Even during its bankruptcy, Kindred went ahead with an aggressive SAP implementation. Despite the project’s steep price tag, Markham says that the expected return was too high not to do it. “Sometimes it took us 45 days to close our books,” she says. When that happens “there is a lot that can go wrong. When we did SAP we were able to cut the time it took to close our books from 25-plus days to 10.” Other projects had benefits as well. A new patient-care reporting system had a built-in editor so that nurses could submit error-free claims to the government on time. “If you don’t file in time you get the default rate, which is very low, and that can cost a lot of money,” Markham says.

Even when projects have a clear return there are ways to curtail costs and still get them done. At Advantica, Emplit had to consolidate the company’s accounts payable systems and general ledgers?the projects were first and second on her plan?but she did it with an eye toward frugality. That meant choosing the cheaper Lawson ERP system over the more widely used SAP. “You have the Cadillac solution and the Chevrolet solution, and you don’t go for the Cadillac when you are in bankruptcy,” says Emplit. The same logic steered her other moves: She replaced the legacy inventory system for two of the restaurant chains but delayed replacing the other four and is only now installing a Lawson HR module.

At USG, Holley says executives used Chapter 11 to reevaluate an ERP project conceived prior to the filing. The goal was to migrate off legacy systems toward an Oracle ERP system that integrated accounts payable, general ledger and procurement applications. It turned out that the project’s benefits?such as shorter business cycle times?made it more important, and USG decided to expedite it. To do that, Holley had to pull in implementation dates. And she chose not to do the complex accounts receivable portion of the project, and decided that USG would do it right out of the box and not use consultants.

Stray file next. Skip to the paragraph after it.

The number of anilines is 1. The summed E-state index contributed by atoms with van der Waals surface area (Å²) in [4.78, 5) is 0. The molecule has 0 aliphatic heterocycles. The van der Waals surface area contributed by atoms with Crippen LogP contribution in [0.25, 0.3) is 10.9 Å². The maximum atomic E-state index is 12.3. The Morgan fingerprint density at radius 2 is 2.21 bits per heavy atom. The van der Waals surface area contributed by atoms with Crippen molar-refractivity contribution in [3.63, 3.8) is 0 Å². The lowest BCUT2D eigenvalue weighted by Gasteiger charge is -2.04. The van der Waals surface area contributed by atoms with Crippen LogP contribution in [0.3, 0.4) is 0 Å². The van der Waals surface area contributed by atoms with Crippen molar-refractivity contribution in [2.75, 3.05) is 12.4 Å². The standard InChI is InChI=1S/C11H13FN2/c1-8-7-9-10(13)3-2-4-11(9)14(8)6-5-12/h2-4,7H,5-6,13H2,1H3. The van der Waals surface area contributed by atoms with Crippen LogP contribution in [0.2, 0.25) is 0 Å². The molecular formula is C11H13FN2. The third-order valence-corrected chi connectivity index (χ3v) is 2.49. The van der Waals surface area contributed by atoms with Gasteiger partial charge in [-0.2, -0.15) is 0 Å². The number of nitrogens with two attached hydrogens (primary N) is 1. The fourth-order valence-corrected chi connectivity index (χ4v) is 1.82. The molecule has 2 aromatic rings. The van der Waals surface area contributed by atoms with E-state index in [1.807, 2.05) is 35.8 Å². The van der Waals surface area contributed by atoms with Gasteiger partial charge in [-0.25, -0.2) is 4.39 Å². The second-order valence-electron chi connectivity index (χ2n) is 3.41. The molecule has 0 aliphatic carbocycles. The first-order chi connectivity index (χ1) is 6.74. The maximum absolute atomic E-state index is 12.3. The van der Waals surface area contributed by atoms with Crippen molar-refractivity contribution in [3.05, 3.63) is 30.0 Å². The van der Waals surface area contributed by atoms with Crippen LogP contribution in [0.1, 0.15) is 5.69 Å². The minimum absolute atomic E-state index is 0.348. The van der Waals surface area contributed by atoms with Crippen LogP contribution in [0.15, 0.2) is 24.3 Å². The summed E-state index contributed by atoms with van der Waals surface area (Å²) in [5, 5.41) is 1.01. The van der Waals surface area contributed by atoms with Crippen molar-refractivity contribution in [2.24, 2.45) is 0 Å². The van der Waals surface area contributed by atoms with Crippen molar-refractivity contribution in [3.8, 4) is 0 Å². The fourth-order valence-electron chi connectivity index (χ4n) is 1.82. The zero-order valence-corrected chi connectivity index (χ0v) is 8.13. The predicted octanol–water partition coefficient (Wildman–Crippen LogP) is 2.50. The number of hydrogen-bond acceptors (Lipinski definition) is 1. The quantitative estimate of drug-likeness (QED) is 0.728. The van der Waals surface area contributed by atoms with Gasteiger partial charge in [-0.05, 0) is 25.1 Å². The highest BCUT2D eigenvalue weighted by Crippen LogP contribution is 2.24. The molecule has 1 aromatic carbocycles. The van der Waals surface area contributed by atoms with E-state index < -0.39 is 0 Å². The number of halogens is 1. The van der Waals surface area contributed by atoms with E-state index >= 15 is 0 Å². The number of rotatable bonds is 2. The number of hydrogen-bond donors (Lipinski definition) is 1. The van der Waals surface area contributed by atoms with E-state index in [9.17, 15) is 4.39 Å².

“Some of the customization that we wanted to do was in the area of procurement,” says Holley. “It would be nice if it followed our procedures, but if you do it once you will have to pay for it forever.” Looking through her cost-cutting glasses, she determined that preserving a traditional business process wasn’t worth the expense. Time was also important. A customized installation would drag on, whereas doing it out of the box allowed them to finish the project in August, only a year after it began. “When you look at the price tag it makes you realize that you don’t really need to do it,” Holley says.

That’s also the approach at Federal Mogul, where CIO Gaynor is depending on EAI technology to help alleviate ERP costs.

The company has “many, many” different types of ERP systems, and has a long-term strategy to standardize on two, SAP and MFG Pro from Carpinteria, Calif.-based QAD. Now, says Gaynor, “we wouldn’t do that. If we had a system that was running well right now, we wouldn’t take it out just to get common.” If an existing system was dying, Gaynor would replace it with one of the two standards, but otherwise he’ll leave it alone. “EAI technology is getting to where you can pull all the information from different sources together. Three years ago you couldn’t have done that. To replace an ERP system, you have a lot of expenses that we are not going to do right now. We would rather go with the EAI and pull that into a repository.”

CIOs who are part of the executive team and have input into a company’s overall strategy are already in a position to take the steps mentioned in this article. But even if there’s a chance to replicate only one step, consider that charting the numbers that show the costs and benefits of IT projects make a compelling argument in any business climate. Compiling a database that tracks spending across the IT department and eventually an entire company is not a giant investment. “If you spend a little bit of time looking at the numbers, you can easily reduce the spending 16 to 20 percent,” Emplit says. That’s the kind of argument that’s hard for a CEO to ignore.

Resisting the temptation to invest in Band-Aids also is critical. It simply doesn’t help move the company forward. Aside from the ability to break contracts, there is nothing about running an IT department in a bankrupt company that differs from running any other company. The stakes are just higher. In fact, Gaynor says that he is “running the department exactly the way we want to run it,” and that when he emerges from bankruptcy in two or three years, he won’t change a thing.

“There are so many dollars out there,” says USG’s Holley. “If you have good insight and control over them, your ship is going to run real tight. If you don’t, you are leaving money on the table, and you are sloppy.”